As Africa's economies continue to grow and the region continues to provide an opportunity beyond the eurozone volatility, investors are asking how they can best invest in the asset-rich continent. But one key mistake is in the question itself.
Many people talk about Africa as if its one country, not 53 individual nations each with separate legal and regulatory regimes.
Speaking at IFLR's inaugural Africa Forum on May 31, Amol Prabhu, director legal IBD emerging markets at Barclays said the real skill was making sure one identifies which countries are real opportunities. "It is also about having the sensitivity to understand that, within those countries, there are different rates of development, different histories and different focus, depending on natural resources and so on, he said.
The legal aspects and structure of the packages become much more important in emerging markets, than in US high yield, for example, because investors can take these points for granted in the US.
Another major point for all African deals is that there is sometimes no law at all on certain points of a transaction, or the applicable law is very vague. This problem is compounded when international counsel get two different answers from local counsel on how to interpret the law.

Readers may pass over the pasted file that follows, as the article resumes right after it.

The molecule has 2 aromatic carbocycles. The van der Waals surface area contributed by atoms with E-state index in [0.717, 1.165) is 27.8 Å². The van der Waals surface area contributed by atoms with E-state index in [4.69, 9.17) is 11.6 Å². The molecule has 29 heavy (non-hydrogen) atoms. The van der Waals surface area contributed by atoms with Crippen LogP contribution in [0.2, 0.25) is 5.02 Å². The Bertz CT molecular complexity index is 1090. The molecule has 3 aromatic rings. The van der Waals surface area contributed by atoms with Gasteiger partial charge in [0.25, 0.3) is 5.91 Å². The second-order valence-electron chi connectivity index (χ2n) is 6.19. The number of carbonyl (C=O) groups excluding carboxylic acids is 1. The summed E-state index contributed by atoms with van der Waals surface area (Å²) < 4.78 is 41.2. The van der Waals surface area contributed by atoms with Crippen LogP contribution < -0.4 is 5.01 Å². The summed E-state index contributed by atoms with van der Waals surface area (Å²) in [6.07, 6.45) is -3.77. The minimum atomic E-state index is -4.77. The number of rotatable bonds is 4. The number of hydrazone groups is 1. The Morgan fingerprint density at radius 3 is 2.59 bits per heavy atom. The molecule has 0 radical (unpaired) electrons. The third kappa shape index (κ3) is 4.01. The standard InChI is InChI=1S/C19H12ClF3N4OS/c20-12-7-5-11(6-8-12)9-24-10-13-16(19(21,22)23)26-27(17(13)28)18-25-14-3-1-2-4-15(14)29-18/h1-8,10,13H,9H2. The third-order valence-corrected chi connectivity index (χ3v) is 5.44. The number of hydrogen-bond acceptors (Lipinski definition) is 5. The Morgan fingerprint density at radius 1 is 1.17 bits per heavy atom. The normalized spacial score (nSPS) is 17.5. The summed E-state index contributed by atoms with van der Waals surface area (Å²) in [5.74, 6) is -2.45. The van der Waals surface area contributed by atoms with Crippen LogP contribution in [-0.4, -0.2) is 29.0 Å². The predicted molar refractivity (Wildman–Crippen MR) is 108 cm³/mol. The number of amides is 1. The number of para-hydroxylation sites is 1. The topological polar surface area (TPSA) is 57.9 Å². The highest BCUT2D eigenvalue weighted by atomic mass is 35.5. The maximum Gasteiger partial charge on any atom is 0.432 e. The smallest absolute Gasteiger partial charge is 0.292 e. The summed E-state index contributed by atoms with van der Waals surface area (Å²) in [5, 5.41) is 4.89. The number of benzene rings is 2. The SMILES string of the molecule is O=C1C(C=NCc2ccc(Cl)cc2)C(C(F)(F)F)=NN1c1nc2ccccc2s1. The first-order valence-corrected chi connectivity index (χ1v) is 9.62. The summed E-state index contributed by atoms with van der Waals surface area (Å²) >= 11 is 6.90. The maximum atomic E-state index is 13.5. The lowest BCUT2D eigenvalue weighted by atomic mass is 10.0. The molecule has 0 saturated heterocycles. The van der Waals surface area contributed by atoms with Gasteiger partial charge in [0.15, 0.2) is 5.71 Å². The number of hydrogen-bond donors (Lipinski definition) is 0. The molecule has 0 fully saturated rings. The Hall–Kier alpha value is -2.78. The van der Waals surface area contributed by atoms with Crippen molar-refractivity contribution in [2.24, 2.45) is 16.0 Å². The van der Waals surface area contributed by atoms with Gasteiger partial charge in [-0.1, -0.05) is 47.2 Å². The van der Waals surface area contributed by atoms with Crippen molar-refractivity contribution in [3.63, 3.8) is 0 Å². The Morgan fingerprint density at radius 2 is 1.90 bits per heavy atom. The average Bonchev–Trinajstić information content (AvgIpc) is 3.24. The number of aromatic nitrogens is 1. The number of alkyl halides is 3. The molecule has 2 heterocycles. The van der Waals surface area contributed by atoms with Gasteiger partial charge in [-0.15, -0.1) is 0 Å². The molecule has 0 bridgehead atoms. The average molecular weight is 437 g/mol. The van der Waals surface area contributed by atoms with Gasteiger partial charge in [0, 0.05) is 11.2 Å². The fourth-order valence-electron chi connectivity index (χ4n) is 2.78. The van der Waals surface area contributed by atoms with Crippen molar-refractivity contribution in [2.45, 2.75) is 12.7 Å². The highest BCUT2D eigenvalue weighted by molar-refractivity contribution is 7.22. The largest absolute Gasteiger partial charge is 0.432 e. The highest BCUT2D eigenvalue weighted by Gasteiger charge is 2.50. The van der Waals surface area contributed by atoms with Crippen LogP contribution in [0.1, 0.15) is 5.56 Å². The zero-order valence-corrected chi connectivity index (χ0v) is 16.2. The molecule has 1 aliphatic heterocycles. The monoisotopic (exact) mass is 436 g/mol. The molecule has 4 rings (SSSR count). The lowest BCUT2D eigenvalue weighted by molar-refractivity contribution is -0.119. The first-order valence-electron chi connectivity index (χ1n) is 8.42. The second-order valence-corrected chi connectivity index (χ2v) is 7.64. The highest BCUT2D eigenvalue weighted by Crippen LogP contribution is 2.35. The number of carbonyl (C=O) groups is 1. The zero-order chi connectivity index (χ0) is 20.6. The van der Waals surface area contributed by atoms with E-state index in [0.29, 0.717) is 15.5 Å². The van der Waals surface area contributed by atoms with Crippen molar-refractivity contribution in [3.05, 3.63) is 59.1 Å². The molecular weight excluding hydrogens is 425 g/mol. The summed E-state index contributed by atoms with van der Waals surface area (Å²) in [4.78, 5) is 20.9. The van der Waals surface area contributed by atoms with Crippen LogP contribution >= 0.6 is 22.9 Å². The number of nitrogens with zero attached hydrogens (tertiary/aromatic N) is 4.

These issues are crucial to giving advice to clients and structuring the transaction in the right way, said Prabhu. You have to be very careful and focused on the information youre getting and the analysis youre doing.
Beware of bad precedents
Panellists at the Forum said dangers can arise when investors rely heavily on precedents in Africa.
The issue arises if parties take shortcuts when they do deals. This will get taken forwards in all future deals.
Parties tend to refer back to one deal where someone got something they should never have got. This results in something that is completely off market becoming market standard. Deal makers have got to be careful they keep to the standards.
The deals often highlight conflicts between an international process of doing a deal versus a local process involving local regulators.
A lot of these questions are a case of first impressions to the local counsel, said Melissa Butler of White & Case in London.
Butler spoke of the need to have the right financials and internal controls and openness to disclosure.
The number one issue weve seen so far with being able to get to the market is financial disclosure, said Butler.
The issue is that these countries are not used to the high levels of disclosure to 144A level. This is compounded when coupled with a culture that may not be as transparent.
Another key challenge is that there is often a perception that countries in Africa dont have transparent corporate structures and audit committees.
The one thing about emerging markets generally is an inability for some to separate the company from the country, said Butler. If the country is associated with bribery and corruption, then no matter how robust the corporate governance is in a company, they are going to be tainted with that reputation.